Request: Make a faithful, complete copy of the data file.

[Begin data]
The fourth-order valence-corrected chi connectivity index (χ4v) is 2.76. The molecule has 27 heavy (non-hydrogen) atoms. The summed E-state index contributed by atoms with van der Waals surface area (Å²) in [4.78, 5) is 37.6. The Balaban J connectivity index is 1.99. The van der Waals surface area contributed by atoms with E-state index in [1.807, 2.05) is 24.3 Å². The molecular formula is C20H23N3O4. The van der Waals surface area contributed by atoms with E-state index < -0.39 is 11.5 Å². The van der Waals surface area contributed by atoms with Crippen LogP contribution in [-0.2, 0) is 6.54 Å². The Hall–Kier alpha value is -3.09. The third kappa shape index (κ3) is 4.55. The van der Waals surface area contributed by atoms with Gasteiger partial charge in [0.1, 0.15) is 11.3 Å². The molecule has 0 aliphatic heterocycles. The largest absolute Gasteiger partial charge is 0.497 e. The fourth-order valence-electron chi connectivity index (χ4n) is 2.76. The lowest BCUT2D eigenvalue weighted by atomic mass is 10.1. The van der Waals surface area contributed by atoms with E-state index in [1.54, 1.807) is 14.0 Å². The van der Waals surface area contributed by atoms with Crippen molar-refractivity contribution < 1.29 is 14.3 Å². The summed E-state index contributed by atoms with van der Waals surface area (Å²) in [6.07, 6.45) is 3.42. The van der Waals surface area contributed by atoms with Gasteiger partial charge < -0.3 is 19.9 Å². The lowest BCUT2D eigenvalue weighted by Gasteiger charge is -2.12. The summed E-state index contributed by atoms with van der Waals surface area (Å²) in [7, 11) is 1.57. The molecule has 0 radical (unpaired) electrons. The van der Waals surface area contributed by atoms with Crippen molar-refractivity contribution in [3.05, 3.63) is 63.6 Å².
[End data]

The fourth-order valence-corrected chi connectivity index (χ4v) is 2.76. The molecule has 27 heavy (non-hydrogen) atoms. The summed E-state index contributed by atoms with van der Waals surface area (Å²) in [4.78, 5) is 37.6. The Balaban J connectivity index is 1.99. The van der Waals surface area contributed by atoms with E-state index in [1.807, 2.05) is 24.3 Å². The molecular formula is C20H23N3O4. The van der Waals surface area contributed by atoms with E-state index < -0.39 is 11.5 Å². The van der Waals surface area contributed by atoms with Crippen LogP contribution in [-0.2, 0) is 6.54 Å². The Hall–Kier alpha value is -3.09. The third kappa shape index (κ3) is 4.55. The van der Waals surface area contributed by atoms with Gasteiger partial charge in [0.1, 0.15) is 11.3 Å². The molecule has 0 aliphatic heterocycles. The largest absolute Gasteiger partial charge is 0.497 e. The fourth-order valence-electron chi connectivity index (χ4n) is 2.76. The lowest BCUT2D eigenvalue weighted by atomic mass is 10.1. The van der Waals surface area contributed by atoms with E-state index in [1.54, 1.807) is 14.0 Å². The van der Waals surface area contributed by atoms with Crippen molar-refractivity contribution < 1.29 is 14.3 Å². The summed E-state index contributed by atoms with van der Waals surface area (Å²) in [6.07, 6.45) is 3.42. The van der Waals surface area contributed by atoms with Gasteiger partial charge < -0.3 is 19.9 Å². The lowest BCUT2D eigenvalue weighted by Gasteiger charge is -2.12. The summed E-state index contributed by atoms with van der Waals surface area (Å²) in [7, 11) is 1.57. The molecule has 0 radical (unpaired) electrons. The van der Waals surface area contributed by atoms with Crippen molar-refractivity contribution in [3.05, 3.63) is 63.6 Å².